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Rank #40 in Science category

Science

Discovery

Updated 2 months ago

Rank #40 in Science category

Science
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Explorations in the world of science.

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Explorations in the world of science.

iTunes Ratings

552 Ratings
Average Ratings
403
72
34
19
24

Love

By Fast Aging Activist - Sep 29 2019
Read more
Love the Fly Gal, learned so much from it.

Great Stuff

By WWaldenHenry - Jul 13 2019
Read more
Easy to listen to, informative, not so stiff, fun yet serious.

iTunes Ratings

552 Ratings
Average Ratings
403
72
34
19
24

Love

By Fast Aging Activist - Sep 29 2019
Read more
Love the Fly Gal, learned so much from it.

Great Stuff

By WWaldenHenry - Jul 13 2019
Read more
Easy to listen to, informative, not so stiff, fun yet serious.
Cover image of Discovery

Discovery

Latest release on Aug 12, 2020

All 299 episodes from oldest to newest

Introducing The Bomb

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Emily’s grandad worked on the bomb that fell on Hiroshima. Could another man – Leo Szilard - have stopped it? This is the new series from the BBC World Service – search for The Bomb wherever you get your podcasts.

Aug 12 2020

2mins

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On the menu

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Shark, bear and crocodile attacks tend to make the headlines but humans fall prey to a much wider variety of predators every year, from big cats and snakes, to wolves, hyenas and even eagles that’ve been known to snatch the odd child. The details can be grim and gory as many predators have developed specific techniques for hunting us humans down. But it was always so, as biologist Professor Adam Hart discovers. Archaeological evidence suggests early hominins in Africa were more hunted than hunter, spending much of their lives scavenging for food and fending off attacks from the likes of sabre-tooth-cats and giant hyenas. Much more recently, legends abound about some of the more infamous serial killers of the animal kingdom, such as the 'man-eaters' of Tsavo and Njombe - the latter, a pride of about 15 lions in Tanzania who, it is claimed were responsible for an astonishing 1500 deaths between 1932 and 1947.

Today, estimates and sources vary but most suggest carnivorous predators are responsible for hundreds if not thousands of human deaths every year. But how much of this is active predation and how much is mistaken identity or sheer bad luck? Adam speaks to experts in human-wildlife conflict dedicated to reducing attacks on both humans and predators in Africa and India, where the tensions between protecting agricultural interests and preserving predator habitats are most problematic. He discovers the grim reality for many poor rural populations dealing with the sharp end of living in close proximity to large carnivores and discusses the potential solutions for driving down attacks on both humans and predators that are caught up in the struggle for survival. Closer to home, Adam meets a wolf-tracker, who helps to monitor wild wolf populations that have spread up through Italy and France, attacking livestock with increasing confidence. Could humans be on the menu next?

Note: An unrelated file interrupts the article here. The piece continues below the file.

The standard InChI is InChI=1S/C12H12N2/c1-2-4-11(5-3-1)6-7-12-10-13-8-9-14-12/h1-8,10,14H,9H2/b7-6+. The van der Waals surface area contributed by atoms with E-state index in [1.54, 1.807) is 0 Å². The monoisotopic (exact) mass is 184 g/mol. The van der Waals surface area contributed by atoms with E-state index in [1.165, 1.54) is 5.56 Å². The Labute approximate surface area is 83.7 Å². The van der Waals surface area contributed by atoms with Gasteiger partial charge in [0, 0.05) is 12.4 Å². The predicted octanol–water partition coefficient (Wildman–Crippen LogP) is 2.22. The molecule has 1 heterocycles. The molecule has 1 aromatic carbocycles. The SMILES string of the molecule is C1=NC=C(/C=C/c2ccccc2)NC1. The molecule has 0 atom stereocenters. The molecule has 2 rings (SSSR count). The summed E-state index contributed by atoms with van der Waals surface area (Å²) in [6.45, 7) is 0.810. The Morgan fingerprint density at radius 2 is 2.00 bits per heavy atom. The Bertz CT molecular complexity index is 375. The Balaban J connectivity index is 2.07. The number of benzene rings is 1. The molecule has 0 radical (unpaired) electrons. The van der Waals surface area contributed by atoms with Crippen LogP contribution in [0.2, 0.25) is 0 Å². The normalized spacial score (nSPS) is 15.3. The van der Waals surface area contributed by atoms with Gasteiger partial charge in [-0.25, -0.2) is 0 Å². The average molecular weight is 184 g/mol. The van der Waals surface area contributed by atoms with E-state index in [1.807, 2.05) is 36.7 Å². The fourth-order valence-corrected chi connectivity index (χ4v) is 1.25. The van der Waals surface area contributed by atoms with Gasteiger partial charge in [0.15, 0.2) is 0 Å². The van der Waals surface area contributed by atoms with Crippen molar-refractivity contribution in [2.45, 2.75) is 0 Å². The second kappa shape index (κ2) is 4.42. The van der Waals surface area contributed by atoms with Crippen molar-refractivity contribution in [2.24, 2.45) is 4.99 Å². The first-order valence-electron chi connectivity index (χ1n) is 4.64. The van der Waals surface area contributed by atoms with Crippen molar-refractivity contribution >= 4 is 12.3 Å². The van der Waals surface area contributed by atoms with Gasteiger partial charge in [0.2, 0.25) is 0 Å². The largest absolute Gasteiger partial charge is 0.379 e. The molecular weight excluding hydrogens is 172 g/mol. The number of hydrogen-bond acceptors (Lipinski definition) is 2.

Producer: Rami Tzabar

(Picture credit: Evgeny555/Getty Images)

Aug 10 2020

27mins

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Human Genome Project's 20th Anniversary

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Adam Rutherford celebrates the 20th anniversary of one of the most ambitious and revolutionary scientific endeavours of all time - the Human Genome Project.

Its scope and scale was breath-taking, set up to read every one of the 3 billion nucleotides, or letters of genetic information, contained within the DNA in every cell of the human body. It took seven years, hundreds of scientists, cost almost $3 billion and, amazingly, came in under budget and on time.

Adam reflects back on that momentous time with Ewan Birney, Director of the European Bio-informatics Institute, part of the European Molecular Biology Laboratory. Twenty years ago, he was a PhD student working on the project, in the months leading up to the first draft.

The Human Genome Project underpins many branches of science, from human evolution and synthetic biology to forensic genetics and ancestry testing. But a key motivation for the project was to alleviate human suffering. While the ‘cures’, hyped by the media back in 2000, were not realistic our understanding of disease has been revolutionised.